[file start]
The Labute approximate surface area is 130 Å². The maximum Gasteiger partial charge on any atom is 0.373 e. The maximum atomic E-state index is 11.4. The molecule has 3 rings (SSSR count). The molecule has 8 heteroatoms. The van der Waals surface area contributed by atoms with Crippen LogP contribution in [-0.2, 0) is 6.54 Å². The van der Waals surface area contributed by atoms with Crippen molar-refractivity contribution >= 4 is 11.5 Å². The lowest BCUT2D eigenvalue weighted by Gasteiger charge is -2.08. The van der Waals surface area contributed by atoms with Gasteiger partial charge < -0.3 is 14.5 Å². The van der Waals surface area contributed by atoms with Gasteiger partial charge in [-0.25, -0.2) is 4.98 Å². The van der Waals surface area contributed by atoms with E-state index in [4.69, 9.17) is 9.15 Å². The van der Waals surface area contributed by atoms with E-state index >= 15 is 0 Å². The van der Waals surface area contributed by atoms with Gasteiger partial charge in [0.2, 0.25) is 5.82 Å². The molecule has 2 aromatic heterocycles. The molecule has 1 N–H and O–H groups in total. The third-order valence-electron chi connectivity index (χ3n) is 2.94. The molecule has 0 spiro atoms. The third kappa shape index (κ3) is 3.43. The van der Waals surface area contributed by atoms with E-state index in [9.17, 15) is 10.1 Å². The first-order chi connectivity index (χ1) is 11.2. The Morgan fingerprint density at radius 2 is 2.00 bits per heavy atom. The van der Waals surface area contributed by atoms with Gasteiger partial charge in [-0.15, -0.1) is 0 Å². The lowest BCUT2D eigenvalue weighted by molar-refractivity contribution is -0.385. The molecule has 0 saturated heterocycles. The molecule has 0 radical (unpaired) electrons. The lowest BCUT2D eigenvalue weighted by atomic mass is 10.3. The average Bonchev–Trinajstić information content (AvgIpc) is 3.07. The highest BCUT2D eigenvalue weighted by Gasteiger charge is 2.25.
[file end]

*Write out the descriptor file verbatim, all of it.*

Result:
The Labute approximate surface area is 130 Å². The maximum Gasteiger partial charge on any atom is 0.373 e. The maximum atomic E-state index is 11.4. The molecule has 3 rings (SSSR count). The molecule has 8 heteroatoms. The van der Waals surface area contributed by atoms with Crippen LogP contribution in [-0.2, 0) is 6.54 Å². The van der Waals surface area contributed by atoms with Crippen molar-refractivity contribution >= 4 is 11.5 Å². The lowest BCUT2D eigenvalue weighted by Gasteiger charge is -2.08. The van der Waals surface area contributed by atoms with Gasteiger partial charge < -0.3 is 14.5 Å². The van der Waals surface area contributed by atoms with Gasteiger partial charge in [-0.25, -0.2) is 4.98 Å². The van der Waals surface area contributed by atoms with E-state index in [4.69, 9.17) is 9.15 Å². The van der Waals surface area contributed by atoms with E-state index >= 15 is 0 Å². The van der Waals surface area contributed by atoms with Gasteiger partial charge in [0.2, 0.25) is 5.82 Å². The molecule has 2 aromatic heterocycles. The molecule has 1 N–H and O–H groups in total. The third-order valence-electron chi connectivity index (χ3n) is 2.94. The molecule has 0 spiro atoms. The third kappa shape index (κ3) is 3.43. The van der Waals surface area contributed by atoms with E-state index in [9.17, 15) is 10.1 Å². The first-order chi connectivity index (χ1) is 11.2. The Morgan fingerprint density at radius 2 is 2.00 bits per heavy atom. The van der Waals surface area contributed by atoms with Gasteiger partial charge in [-0.15, -0.1) is 0 Å². The lowest BCUT2D eigenvalue weighted by molar-refractivity contribution is -0.385. The molecule has 0 saturated heterocycles. The molecule has 0 radical (unpaired) electrons. The lowest BCUT2D eigenvalue weighted by atomic mass is 10.3. The average Bonchev–Trinajstić information content (AvgIpc) is 3.07. The highest BCUT2D eigenvalue weighted by Gasteiger charge is 2.25.